Posted on Saturday May 2, 2020
Clothing that has not been adapted for a person with disabilities can cause challenges and difficulty when getting dressed. IZ Adaptive was created by Izzy Camilleri to serve wheelchair users and people with limited mobility and dexterity. Most of their clothing is designed for wheelchair and Amigo users. This adaptive clothing company has made fashion accessible to all, and is changing fashion for Amigo users.
Izzy started making handicapped-accessible fashion pieces in 2007 when she met Barbara Turnbull. When the Toronto Star journalist was paralyzed from the neck down and was looking for a warm winter cape when she was introduced to Izzy, which is what made her realize that she could create clothing with a purpose rather than high-fashion designer clothing. Izzy went all-in on IZ Adaptive clothing and focused on making a difference in people’s lives and fashionable clothing for wheelchair users.
In 2009, IZ Adaptive clothing was launched and offers features to help make getting dressed easier, while also allowing you to express your own personal style. Your clothing should not create challenges or add limits to your everyday life, fashion for Amigo users shouldn’t be compromised.
Adaptive pants are designed and cut specifically for sitting in a wheelchair or Amigo. While regular pants are designed for standing, IZ adaptive pants are designed to follow the line of a seated body. Persons with disabilities are unable to stand and relieve the discomfort and pressure around the waist that regular pants tend to cause. Elastic added to the back of these pants helps alleviate that common pressure for those sitting all day.
Bulky seams and back pockets can potentially lead to pressure sores from sitting all day. Finding pants in a soft yet durable fabric can help avoid these pressure sores. That, along with the following features, can be found in these pant options to help make getting dressed easier and more comfortable:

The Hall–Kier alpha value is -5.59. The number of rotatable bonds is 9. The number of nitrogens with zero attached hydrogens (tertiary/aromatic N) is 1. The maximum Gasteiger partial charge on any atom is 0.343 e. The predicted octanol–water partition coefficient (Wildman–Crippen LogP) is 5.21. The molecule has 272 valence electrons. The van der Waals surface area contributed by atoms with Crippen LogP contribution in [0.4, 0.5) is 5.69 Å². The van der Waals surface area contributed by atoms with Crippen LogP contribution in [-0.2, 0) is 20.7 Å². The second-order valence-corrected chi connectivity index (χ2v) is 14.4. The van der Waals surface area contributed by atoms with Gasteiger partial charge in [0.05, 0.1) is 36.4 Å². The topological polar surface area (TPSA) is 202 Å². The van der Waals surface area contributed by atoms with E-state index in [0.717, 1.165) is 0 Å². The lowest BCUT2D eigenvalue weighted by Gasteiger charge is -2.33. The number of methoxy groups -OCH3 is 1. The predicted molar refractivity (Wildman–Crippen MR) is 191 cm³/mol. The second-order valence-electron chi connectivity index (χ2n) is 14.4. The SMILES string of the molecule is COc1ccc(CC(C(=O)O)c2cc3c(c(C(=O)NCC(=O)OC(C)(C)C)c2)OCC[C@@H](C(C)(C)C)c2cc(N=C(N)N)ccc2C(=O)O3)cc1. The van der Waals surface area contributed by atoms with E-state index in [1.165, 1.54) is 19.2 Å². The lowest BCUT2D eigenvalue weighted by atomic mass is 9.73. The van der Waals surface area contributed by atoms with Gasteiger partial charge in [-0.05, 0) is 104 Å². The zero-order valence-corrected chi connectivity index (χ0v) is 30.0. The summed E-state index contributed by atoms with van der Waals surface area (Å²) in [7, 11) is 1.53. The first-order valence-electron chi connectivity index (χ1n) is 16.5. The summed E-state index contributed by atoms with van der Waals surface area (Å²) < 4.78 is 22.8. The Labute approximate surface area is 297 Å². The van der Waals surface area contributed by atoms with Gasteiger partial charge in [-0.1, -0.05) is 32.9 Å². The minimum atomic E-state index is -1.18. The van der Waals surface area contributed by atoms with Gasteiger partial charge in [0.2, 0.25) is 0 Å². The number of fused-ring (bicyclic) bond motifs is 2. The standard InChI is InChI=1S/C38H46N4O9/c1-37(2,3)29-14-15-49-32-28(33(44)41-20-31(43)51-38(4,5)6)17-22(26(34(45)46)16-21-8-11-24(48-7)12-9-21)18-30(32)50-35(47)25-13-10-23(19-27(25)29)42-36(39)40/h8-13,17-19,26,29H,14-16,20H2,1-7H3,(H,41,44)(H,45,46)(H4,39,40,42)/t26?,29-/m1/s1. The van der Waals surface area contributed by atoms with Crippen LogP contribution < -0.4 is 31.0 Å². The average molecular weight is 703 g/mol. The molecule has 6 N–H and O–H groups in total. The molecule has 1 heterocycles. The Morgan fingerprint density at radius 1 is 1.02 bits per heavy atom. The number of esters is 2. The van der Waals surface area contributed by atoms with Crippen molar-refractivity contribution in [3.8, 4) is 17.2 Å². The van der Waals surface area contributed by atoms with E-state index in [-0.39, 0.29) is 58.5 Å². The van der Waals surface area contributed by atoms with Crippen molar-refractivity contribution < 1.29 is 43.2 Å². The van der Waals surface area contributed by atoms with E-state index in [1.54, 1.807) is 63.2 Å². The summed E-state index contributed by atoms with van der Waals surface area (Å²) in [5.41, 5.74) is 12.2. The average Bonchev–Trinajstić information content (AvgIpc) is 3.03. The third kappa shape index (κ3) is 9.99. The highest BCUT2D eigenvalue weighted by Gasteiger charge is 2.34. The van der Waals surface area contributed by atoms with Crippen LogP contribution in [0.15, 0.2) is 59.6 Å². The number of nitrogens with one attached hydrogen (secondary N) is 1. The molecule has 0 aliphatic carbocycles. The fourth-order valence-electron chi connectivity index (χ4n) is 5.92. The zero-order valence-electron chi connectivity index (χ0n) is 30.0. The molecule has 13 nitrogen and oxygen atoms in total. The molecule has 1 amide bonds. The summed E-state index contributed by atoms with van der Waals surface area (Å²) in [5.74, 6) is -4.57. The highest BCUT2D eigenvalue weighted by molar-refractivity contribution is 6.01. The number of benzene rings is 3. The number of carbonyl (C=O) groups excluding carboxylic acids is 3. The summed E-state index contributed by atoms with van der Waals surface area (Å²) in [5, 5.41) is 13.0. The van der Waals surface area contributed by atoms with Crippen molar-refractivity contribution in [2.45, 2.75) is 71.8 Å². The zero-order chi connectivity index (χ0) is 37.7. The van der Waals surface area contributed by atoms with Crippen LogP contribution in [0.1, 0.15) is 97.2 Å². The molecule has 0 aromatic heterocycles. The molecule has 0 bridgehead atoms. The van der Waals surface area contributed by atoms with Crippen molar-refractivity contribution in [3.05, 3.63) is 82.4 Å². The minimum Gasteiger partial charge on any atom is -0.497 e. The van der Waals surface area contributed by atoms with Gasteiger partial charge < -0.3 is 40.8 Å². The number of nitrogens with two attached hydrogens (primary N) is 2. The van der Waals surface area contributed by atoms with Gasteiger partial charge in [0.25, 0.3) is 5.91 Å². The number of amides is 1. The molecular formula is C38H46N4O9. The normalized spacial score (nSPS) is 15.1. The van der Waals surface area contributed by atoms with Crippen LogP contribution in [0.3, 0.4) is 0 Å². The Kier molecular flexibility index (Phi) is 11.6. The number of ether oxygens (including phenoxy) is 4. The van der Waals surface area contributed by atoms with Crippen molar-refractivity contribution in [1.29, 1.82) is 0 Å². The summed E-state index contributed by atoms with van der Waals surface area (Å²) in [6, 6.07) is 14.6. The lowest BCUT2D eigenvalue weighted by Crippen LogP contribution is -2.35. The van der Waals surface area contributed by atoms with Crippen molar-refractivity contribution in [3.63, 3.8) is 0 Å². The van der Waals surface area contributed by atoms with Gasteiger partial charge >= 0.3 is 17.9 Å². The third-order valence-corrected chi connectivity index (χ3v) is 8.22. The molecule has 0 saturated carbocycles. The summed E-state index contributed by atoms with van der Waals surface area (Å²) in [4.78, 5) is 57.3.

- Extra-long pull tabs on zipper pulls
- Hook-and-bar closure instead of a button and buttonhole at the waist
- Pull tabs or belt loops to help pull up pants while dressing
- Fully elastic waists which offer further comfort and are easier to put on
- A longer front zipper that reaches farther down
- Openings below the knee either with zippers, magnets, snaps, or Velcro
- Zippers or other fasteners all the way up the side seams
Shirts do not cause the same challenges for persons with disabilities as pants, but buttons can prove to be a challenge. IZ Adaptive has found a solution to this challenge by offering shirts that feature magnets or snaps in place of buttons to make fastening them easier. They have also designed tops that open fully in the back for those unable to raise their arms.
No one should have to sacrifice their style or comfort due to a disability. A-Line shaped tops fit more comfortably and looser in the tummy and hip areas, so there will be no uncomfortable pulling when sitting in your wheelchair or Amigo. Slits are also incorporated into the sides of some designs for both added fashionable touches and comfort.
Coats and Capes
Just as with shirts, coats with larger buttons, magnets, or snaps can make getting dressed easier. The challenge of having to fasten buttons will sometimes cause persons with disabilities to go without a winter coat, which can cause additional health issues. But the average coat will pull around the waist and bunch up uncomfortably when sitting in a wheelchair or Amigo. Shorter jackets will expose the person’s legs and cause uncomfortable environments as well.
IZ Adaptive addressed this by creating a line of coats that includes longer coats to cover the legs. Seated coats and parkas are designed and cut to follow the line of a seated person. Capes can be a great option as well: they are easier to get on and off, and the lack of armholes can help with the process of getting dressed.
DIY Fashion Tips for Amigo Users
As mentioned earlier, finding ways to achieve comfort, function, ease of dressing, and style in pants can be a game-changer. Here are five hacks from IZ Adaptive for creating your own adaptive pants.
- Remove the Back Pockets
Bulk seams and rivets on back pockets can cause pressure sores. Removing them can eliminate this risk and make your clothing more comfortable.
- Create an Opening for a Leg Bag
Creating an opening for the tube of your leg bag can eliminate the discomfort of keeping it strapped to your calf. A two-inch-long opening near the upper thigh will let you run your tubing through that opening and place your bag in a bag at the side of your chair.
- Add Zippers to Create New Access Points
Zippers can be placed in any seam near an area you need access to, and they will help you open up that area without having to undress.
- Add a Full-Length Zipper to the Side Seam
A full-length-zipper from the top of the waistband to the hem of your pants allows them to open up fully, which can make getting dressed easier and gives easier access to more areas.
- Replace Rear Side of the Pants Softer Fabric This is a more challenging DIY but will ensure that the back of your pants is free of all seams. Read how to do this here.